Artist John Baldessari died on January 2 at the age of 88, following a decades-long career in which he questioned assumptions about art with an irreverence and embrace of the unexpected.
Although best known for work that decontextualized or obliterated found imagery, such as photographs obscured with colorful dots, Baldessari began as a more traditional painter. By the end of the 1960s, he was shifting from semi-abstract paintings into more conceptual work. In the summer of 1970, he declared this departure with an act of extreme destruction. He brought together all the paintings still in his possession that dated from May 1953—the month he graduated from college—to March 1966. He made some slides of the works, numbering around 100, before they were broken into pieces and hauled to a San Diego mortuary, where they were cremated. The ritualistic act was later titled the “Cremation Project.”
“In part a statement of frustration, in part a gesture of renunciation, this marked a major shift in Baldessari’s art,” art historian Lynne Cooke writes in The Burlington Magazine. Cooke sees Baldessari’s act as “a liberation” from painting—not simply as a medium but as an “arena”—“to a realm of activity that seemingly had no boundaries.” This realm “soon encompassed film, photography, video, books, prints, sculptural objects and installation, and incorporated everything from found to invented visual and verbal imagery, from high art to mass cultural matter,” Cooke writes.
The ashes of the paintings were collected into numbered and signed boxes, with some remains presented that fall in Software: Information Technology: Its New Meaning for Art at New York’s Jewish Museum. A memorial plaque with the dates of the charred art commemorated this span of his practice like an epitaph. The exhibition catalogue featured photographs of Baldessari tearing up canvases with his hands alongside the words “a life’s work goes up in flames.”
Art historian Lucy Bradnock also analyzes the impact of the “Cremation Project,” in terms of both Baldessari’s personal artistic evolution and the art-historical context of his work. “On one level, ‘Cremation Project’ marked a stand against the kind of figurative and Pop-inflected painting that had dominated art teaching on the West Coast from the 1940s to the 1960s,” she writes in The Burlington Magazine, adding that “it also marked Baldessari’s transition to artistic maturity.” “But in its theatricality, its humour (Baldessari baked cookies out of the ashes) and its reification of the paintings’ remains, the work also points to the kinds of critical paradoxes that were to characterise the Los Angeles Conceptualism of which Baldessari has long been regarded as a leading proponent.”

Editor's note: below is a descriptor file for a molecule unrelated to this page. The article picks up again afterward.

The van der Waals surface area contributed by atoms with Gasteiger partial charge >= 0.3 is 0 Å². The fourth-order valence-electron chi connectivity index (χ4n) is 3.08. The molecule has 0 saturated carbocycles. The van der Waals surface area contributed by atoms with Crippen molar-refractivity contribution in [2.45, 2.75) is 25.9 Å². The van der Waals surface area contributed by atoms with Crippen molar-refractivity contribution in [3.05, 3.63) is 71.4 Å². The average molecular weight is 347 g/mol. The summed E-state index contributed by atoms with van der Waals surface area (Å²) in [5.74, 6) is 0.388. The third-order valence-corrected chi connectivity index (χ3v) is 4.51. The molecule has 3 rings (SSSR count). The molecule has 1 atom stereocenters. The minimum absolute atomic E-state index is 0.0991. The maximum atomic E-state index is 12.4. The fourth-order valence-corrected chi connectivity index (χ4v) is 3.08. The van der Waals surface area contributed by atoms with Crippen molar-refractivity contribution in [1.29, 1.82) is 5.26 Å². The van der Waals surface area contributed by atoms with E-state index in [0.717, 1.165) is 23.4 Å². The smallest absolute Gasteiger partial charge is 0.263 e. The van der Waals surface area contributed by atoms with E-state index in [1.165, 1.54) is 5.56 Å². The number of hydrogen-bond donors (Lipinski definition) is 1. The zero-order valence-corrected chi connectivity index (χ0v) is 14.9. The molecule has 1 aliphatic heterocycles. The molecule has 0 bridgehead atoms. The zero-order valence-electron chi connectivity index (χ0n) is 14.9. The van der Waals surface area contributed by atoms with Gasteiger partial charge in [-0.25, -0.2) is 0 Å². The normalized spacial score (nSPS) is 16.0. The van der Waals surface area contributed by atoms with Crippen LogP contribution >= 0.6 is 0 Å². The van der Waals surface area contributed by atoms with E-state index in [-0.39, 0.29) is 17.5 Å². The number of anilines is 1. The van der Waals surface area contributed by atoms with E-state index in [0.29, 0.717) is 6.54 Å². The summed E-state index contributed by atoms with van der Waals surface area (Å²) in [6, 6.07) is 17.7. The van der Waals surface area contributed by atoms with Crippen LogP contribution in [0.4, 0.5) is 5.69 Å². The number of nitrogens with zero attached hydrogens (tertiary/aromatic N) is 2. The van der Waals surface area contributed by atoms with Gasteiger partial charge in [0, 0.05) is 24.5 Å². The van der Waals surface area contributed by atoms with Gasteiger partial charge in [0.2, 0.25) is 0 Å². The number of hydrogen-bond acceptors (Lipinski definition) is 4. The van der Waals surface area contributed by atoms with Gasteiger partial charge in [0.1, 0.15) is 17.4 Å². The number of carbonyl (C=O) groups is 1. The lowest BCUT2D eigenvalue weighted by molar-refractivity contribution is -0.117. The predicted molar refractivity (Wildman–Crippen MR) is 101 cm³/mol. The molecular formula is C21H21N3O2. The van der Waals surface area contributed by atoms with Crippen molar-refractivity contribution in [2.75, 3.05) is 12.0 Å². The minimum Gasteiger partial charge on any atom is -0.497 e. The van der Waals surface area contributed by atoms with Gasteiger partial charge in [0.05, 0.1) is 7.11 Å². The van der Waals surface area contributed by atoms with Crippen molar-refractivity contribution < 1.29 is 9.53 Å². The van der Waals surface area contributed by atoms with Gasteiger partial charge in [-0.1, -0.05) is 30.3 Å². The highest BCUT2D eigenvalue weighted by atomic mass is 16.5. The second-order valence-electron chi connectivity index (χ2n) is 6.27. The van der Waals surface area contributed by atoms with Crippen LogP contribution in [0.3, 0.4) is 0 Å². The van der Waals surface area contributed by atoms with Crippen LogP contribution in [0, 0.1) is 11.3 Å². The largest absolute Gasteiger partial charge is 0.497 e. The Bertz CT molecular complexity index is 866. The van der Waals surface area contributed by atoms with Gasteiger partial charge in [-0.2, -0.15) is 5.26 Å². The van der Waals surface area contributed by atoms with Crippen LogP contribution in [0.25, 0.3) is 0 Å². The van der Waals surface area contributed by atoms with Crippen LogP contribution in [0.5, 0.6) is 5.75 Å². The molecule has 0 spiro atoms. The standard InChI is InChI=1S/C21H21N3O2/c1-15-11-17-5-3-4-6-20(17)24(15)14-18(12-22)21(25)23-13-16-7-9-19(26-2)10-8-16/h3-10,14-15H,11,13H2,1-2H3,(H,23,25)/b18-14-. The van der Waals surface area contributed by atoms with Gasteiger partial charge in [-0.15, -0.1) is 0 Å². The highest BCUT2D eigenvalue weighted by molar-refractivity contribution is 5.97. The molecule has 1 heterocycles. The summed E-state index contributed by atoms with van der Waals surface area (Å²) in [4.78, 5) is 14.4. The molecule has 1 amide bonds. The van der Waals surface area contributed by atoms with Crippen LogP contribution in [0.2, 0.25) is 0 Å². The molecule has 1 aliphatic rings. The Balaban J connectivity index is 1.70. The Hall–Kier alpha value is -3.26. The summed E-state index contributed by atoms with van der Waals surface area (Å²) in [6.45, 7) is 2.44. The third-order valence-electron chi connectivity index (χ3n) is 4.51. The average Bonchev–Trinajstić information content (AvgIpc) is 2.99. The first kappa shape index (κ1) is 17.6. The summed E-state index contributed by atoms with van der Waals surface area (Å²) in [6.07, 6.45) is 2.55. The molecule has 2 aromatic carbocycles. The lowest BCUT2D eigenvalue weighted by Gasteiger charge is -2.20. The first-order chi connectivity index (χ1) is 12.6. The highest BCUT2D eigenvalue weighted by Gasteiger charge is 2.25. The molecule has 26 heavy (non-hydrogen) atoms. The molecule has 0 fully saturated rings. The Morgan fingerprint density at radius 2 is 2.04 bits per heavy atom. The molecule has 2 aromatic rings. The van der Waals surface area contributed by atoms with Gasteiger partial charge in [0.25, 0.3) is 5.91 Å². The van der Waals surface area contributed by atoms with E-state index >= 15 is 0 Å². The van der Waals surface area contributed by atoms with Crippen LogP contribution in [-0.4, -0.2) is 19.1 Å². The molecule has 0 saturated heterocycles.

Indeed, few artists were as pivotal to the Los Angeles art scene as Baldessari, a role reinforced by his longtime work as a teacher. “In provocative ways, Baldessari sought to undercut the hierarchy, instrumental logic, isolation, and predictability of work,” art historian Robin Kelsey writes in Critical Inquiry. “Within the institution of art education, he sought to create a play community, with the internal rules of its activity a matter of constant negotiation.”
In fact, the dramatic “Cremation Project” may have been partly a solution to Baldessari downsizing his studio for a new teaching job. He had been hired by the California Institute of the Arts (CalArts) and was moving from his hometown of National City to Los Angeles, which included relocating from a large studio in a former movie theater. As Patrick Pardo and Robert Dean, editors of his catalogue raisonné, stated in a post for the Yale University Press blog, it was “as much practical as therapeutic.”
It was also hardly the only time of change for Baldessari. Soon after the “Cremation Project,” he created the 1971 lithograph “I Will Not Make Any More Boring Art” that repeats the phrase over and over, like a school punishment. His work constantly evolved in shape and form, whether he was painting disembodied noses floating in clouds or covering a ceiling with the dizzying lines of the Los Angeles freeways. With wit and a bit of subversion, he played against preconceptions of what art should be while recognizing that it still needed some heart.
“Art can be defined as a believable lie—that’s an idea that has always appealed to me,” Baldessari said in a 2005 interview with art historian Sidra Stich for American Art. “You’re trying to convince somebody of something. Even if it’s the best painting in the world, if you don’t believe it, then it’s just paint and canvas and picture [stretcher] bars.”
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